Oh for the love of…
Who in their right mind would willingly make a game about Alfa Romeos? Games being fun and all, and Alfas being a stain on roads the world over. Who would want to inflict that on people? (The answer is “Milestone” and “Black Bean Games,” for those who can’t be bothered glancing to the right) This game manages to live up to the legacy of the cars themselves in being utterly pointless and devoid of any redeeming features.
Let’s do this in a simple fashion:
Good points: It looks okay, but not great. Don’t even try and compare it to Gran Turismo 4. That would be the ramblings of the madfolk; the physics and handling seem real enough, though this does actually belong in both the good and bad points, as Alfas would appear to handle like tanks – even the racing models; it has some nice ideas. In theory. But then, so did Communism.
Yep, that’s about it for the pluses.
Onto the bad, abandoning the semi-colon list format and adopting a more lengthy, essay-style. It is, quite simply, one of the dullest racing experiences known to man. This, quite possibly, has something to do with the fact that it’s a game based around Alfa Romeos, but it could also be down to the fact that any essence of fun has been sucked out, leaving a soulless husk printed on a DVD for all to “enjoy.” Races are chores. Rewards don’t feel rewarding. The whole package will make you wish you had gone and done something productive with your time – it made me not want to play games. For a while, at least. A game that makes me wish I wasn’t playing games anymore is, quite frankly, not good.
The damage system should be something that people get in a frenzy about – while bumpers hang off nicely from scrapes and bashes, lights pop and windscreens shatter, everything falls foul of an energy bar system. Now – I’m not whining because after a few severe prangs you are automatically retired. Oh no. I’m whining about the fact that Alfa Romeos do not seem to be able to negotiate grass or pavements without the engine exploding. And judging by this performance the grass/pavement-induced explosion would probably kill 30 people in the area. Though, that is, of course, mere speculation. Is it not a bad advert for the car when it can’t handle terrain other than asphalt without the engine committing hari-kari? It would seem not, at least not in the view of whichever Romeo bod oversaw this bad boy.
Now let us speak of the ‘innovative’ aspects of the game – the parts that seemingly warrant the title of ‘CarPG’, as sick and dirty as it makes me feel to type that. We have a system based more on the driver than the car – all cars in a race are the same model, meaning performance is down to an individual rather than an engine. Fair enough – not a bad idea. Not great though. An idea that manages to squeeze even more excitement out of the package, as in, squeezes it out of the package and into a small box, which is then sealed and hidden in a large warehouse ala Raiders of the Lost Ark. The whole system smacks of annoyance – I, for one, have worked on my videogame driving skills for a long time, and though they aren’t on par with the masters, they are pretty decent. I can take a corner, for one. But SCAR, being of the traditional RPG format, starts you off low and works from there. As in, at the start of the game your ability to take corners at anything resembling speed is non-existent. This isn’t an ‘innovative’ feature. This is an ‘insulting’ feature. It’s nice that something different was tried, but this is a driving game, and not an RPG. It isn’t about driver stats – it’s about driver skills. Can someone name me a recent game that hit this feature dead-on? Anyone? Is that a hand up? Did you say “Forza”? Well done. Have a banana sandwich. The ‘Drivatar’ feature on MS’ offering outclasses this whole ‘CarPG’ (ugh…) thing easily.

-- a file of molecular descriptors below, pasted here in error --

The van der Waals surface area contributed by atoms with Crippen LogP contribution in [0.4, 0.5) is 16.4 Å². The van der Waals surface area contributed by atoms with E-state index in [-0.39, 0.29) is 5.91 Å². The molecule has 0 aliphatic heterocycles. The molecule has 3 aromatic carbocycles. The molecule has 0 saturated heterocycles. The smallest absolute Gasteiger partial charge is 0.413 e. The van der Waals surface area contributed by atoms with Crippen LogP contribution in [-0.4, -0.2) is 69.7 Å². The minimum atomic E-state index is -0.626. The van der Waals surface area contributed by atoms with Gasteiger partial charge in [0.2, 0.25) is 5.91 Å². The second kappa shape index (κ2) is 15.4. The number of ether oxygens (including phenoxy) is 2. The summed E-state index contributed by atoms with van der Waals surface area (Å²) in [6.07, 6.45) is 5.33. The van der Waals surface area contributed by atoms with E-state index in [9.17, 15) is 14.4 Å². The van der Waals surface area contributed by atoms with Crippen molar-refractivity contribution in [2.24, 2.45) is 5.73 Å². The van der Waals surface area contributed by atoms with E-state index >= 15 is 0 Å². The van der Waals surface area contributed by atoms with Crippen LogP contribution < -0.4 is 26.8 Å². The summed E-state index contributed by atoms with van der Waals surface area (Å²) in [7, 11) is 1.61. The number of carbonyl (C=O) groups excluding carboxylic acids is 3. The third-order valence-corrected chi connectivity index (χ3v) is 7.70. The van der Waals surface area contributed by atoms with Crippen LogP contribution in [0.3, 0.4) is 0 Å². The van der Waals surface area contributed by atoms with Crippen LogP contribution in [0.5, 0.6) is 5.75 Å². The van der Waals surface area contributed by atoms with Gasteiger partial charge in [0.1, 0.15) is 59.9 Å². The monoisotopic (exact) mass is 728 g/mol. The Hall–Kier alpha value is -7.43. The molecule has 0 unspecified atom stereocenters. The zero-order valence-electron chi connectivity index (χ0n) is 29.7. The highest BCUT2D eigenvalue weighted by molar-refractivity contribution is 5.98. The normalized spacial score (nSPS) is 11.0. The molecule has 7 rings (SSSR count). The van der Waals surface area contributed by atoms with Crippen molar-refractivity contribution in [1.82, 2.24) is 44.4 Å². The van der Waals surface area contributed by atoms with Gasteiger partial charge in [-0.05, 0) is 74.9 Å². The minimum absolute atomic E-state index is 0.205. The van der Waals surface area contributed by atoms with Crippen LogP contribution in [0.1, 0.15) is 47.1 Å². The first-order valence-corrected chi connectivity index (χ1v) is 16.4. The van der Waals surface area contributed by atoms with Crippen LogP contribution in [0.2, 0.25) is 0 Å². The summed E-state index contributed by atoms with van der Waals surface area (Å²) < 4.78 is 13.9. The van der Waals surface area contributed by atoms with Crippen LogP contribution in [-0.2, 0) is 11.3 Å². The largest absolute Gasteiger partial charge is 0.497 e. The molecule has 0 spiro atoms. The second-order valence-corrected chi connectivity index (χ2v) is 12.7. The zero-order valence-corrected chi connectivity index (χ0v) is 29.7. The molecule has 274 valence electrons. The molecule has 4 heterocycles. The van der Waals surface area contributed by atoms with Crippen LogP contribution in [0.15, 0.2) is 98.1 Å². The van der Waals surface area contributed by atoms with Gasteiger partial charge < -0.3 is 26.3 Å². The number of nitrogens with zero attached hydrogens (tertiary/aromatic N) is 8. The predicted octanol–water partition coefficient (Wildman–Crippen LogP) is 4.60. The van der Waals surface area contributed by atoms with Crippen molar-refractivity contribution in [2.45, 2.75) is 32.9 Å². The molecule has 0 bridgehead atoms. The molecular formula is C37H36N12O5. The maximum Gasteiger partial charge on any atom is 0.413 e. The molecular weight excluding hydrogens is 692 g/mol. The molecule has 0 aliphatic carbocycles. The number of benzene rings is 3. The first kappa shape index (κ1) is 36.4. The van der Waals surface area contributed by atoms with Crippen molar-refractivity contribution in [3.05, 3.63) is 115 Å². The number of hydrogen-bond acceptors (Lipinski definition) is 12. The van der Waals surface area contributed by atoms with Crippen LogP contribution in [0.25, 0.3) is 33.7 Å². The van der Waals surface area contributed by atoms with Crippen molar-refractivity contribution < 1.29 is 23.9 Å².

Another element of ‘innovation’ comes in the form of an intimidation gauge – a green bar that reduces as you badger an opponent by staying on his rear. Again – sounds good on paper. Doesn’t work very well though, seeing as when the bar is depleted the AI drivers seem to swerve a little before regaining full control. In a test situation I psyched out 30 AI drivers, and only five times did they catastrophically mess up. What is the point of this feature then, other than to annoy the player when he gets ‘intimidated’?
Now we can introduce a new word to the class: “shoehorned.” A word that I intend to use very much in the following paragraph, possibly accompanied by the word “crowbarred.” Isn’t learning fun?
Time reversal in what is apparently a ‘simulation’ racing game. See, that’s just wrong. It really does stink of something that’s been needlessly shoehorned into a game to try and stay up to date with whatever the latest trends are. See – in Prince of Persia you can accept it. In the next-gen Full Auto I think it will fit the bill, what with things being blown up and the generally over-the-top action that takes place. But in an apparent ‘simulation’ – one that features Alfa Romeos as a main selling point, no less – featuring time reversal is not a good thing. It is needless, unnecessary, shoehorned, crowbarred and whatever else. (See – I can crowbar things into reviews needlessly, just like that last use of ‘crowbarred’ and ‘shoehorned’. And this bracketed section. Damn I’m good…)
This game is not good. It does not deserve a namby-pamby “oh you’ll like it if you like blah” part at the end. I’m not even going to shoehorn (ha!) in my usual “pick it up in the bargain bucket” line – do not buy this game. It will sap your will to live; it will kill off any enthusiasm you have for gaming and it will probably leave lasting SCARs.
I should start a career in stand-up comedy. Seriously.